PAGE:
Curriculum Development Part 1: Choosing Assessment Tasks

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As I mentioned last week, the current stage of our curriculum development is creating our own curriculum and materials.  Given time constraints (a constant in teaching!) we are focusing on doing this only in our second year class in the upcoming academic year, and making only minor modifications to the other classes.  With the permission of my colleagues (and yes, they read this blog) I’m going to try to document this process here as we go.  يالله بينا!

Step 1: Choosing topics/tasks: We knew that we wanted to basically have our entire curriculum be a sequence of Can-Do Statements, with periodic formal assessments of our students abilities to do this activity.  In our end of the semester reflection meeting, we reviewed the Can-Do Statements we had targeted last year in Arabic 211, looking for shared themes.  A key in our development of the curriculum so far has been a distinction between Can-Do Statements as language functions (e.g. I can ask and answer simple questions) and Can-Do Statements related to a particular topic (e.g. I can ask and answer simple questions about an apartment I want to rent).  This may seem obvious, but it took us several years to make this realization/distinction!  Based on the topics we had covered last semester, we brainstormed the following main topics in our reflection meeting (this is a screenshot of part of our google doc):

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We also discussed our next steps, and came up with the following.  Notably, we want to incorporate news (a student interest) and emotional responses (something that is generally lacking in our academic-focused classrooms) in all topics:

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At our next meeting, we focused on designing assessment tasks related to these topics, specifically ones that we could implement in our actual classroom (possibly with the help of higher level Arabic students, so students aren’t waiting to role-play a simsaar situation with a teacher).  Here is a screenshot of our brainstorming of tasks related to housing:

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As you can see, this is fairly complicated.  So was our other task (organizing an end of the semester party for language students), so at this point we decided we could probably drop the jobs topic entirely, especially as intermediate level students are unlikely to apply for jobs in Arabic (they might use Arabic, but would apply in English or another language they are more fluent in).  To be sure, we made a semester chart (I love charts! But apparently I’ve converted my colleague because she suggested it first :-)).  The semester chart basically involves making a chart of all 17 weeks of the semester, adding in holidays and days we’ll be at conferences, and then putting in our units.  Once we looked at the time we had to finish the first year textbook and  fit in the housing and party units, it was pretty clear we could drop jobs.  Here is the part of the semester chart related to housing (the first column is the week of the semester, the rest are Monday-Friday):

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For each unit, we also made a list of texts (e.g. related listening or reading items) we’ve used in the past.  We may or may not use these, but at least we know we have them! We also brainstormed cultural information related to the topic we’d need to cover, as a key part of our curriculum redesign will be incorporating this in a meaningful way.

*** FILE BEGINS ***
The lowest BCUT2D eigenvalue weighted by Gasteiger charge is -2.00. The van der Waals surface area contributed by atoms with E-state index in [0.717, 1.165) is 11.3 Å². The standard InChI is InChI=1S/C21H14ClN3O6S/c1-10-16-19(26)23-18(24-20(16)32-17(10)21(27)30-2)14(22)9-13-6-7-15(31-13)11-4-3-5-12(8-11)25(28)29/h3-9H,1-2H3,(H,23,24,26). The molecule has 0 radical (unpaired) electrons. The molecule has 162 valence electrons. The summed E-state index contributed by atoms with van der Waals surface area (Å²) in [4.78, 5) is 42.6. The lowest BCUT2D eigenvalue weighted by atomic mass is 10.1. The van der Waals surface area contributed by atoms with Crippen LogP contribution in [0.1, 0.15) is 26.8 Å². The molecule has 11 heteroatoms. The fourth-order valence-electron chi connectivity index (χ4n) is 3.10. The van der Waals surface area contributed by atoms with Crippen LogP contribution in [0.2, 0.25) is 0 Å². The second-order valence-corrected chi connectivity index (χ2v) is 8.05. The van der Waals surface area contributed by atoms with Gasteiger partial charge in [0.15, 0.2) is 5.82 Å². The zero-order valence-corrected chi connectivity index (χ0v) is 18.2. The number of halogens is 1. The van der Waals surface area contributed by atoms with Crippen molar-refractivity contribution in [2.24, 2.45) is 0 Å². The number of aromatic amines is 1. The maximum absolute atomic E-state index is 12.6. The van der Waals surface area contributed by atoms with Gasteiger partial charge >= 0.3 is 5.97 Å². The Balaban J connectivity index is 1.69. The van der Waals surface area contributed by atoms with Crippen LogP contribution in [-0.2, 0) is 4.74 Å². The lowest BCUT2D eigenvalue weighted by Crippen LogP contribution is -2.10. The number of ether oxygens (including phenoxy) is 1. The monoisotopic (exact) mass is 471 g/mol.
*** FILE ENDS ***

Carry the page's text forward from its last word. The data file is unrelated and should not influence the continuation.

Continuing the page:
We also thought about ways in which these topics are multilingual.  For example, while students could negotiate renting an apartment in Arabic, if they read an ad for it, it is likely to be in English, because it will be an apartment targeting rental by foreigners, not locals.  In previous years, we’ve used rental ads for villas in Arabic, which were interesting and fun, but also contribute to a monolingual ideology that is unlikely to match the reality of abroad (although if you are a foreigner who has rented an apartment in the Arab world using a housing ad in Arabic, please let me know!).  In terms of our end of the year party, we thought it would be fun to have our students (who all speak languages besides English and Arabic) design invitations in these languages as well and we could invite all the languages students to the actual event.  

Next Steps: Our next steps (to be continued after we finish with our summer program) will be to look for reading and listening texts that can be considered examples of the Can-Dos we want our students to do, or of subtasks leading up to them.  This (in our experience) is by far the most difficult part of our curriculum development, as hours of scouring the internet for texts accessible at the intermediate level and related to our Can-Dos can still leave us short  (So if you know of any Arabic texts related to housing or party organizing, send them to me!).  We’ll also analyze these texts for the grammar, vocabulary, pragmatic, sociolinguistic, and cultural information students need to complete the task, and then incorporate all of this into our lesson plans. 

So, stay tuned (later this Summer) for our next steps in curriculum development! If you have questions or comments, let me know!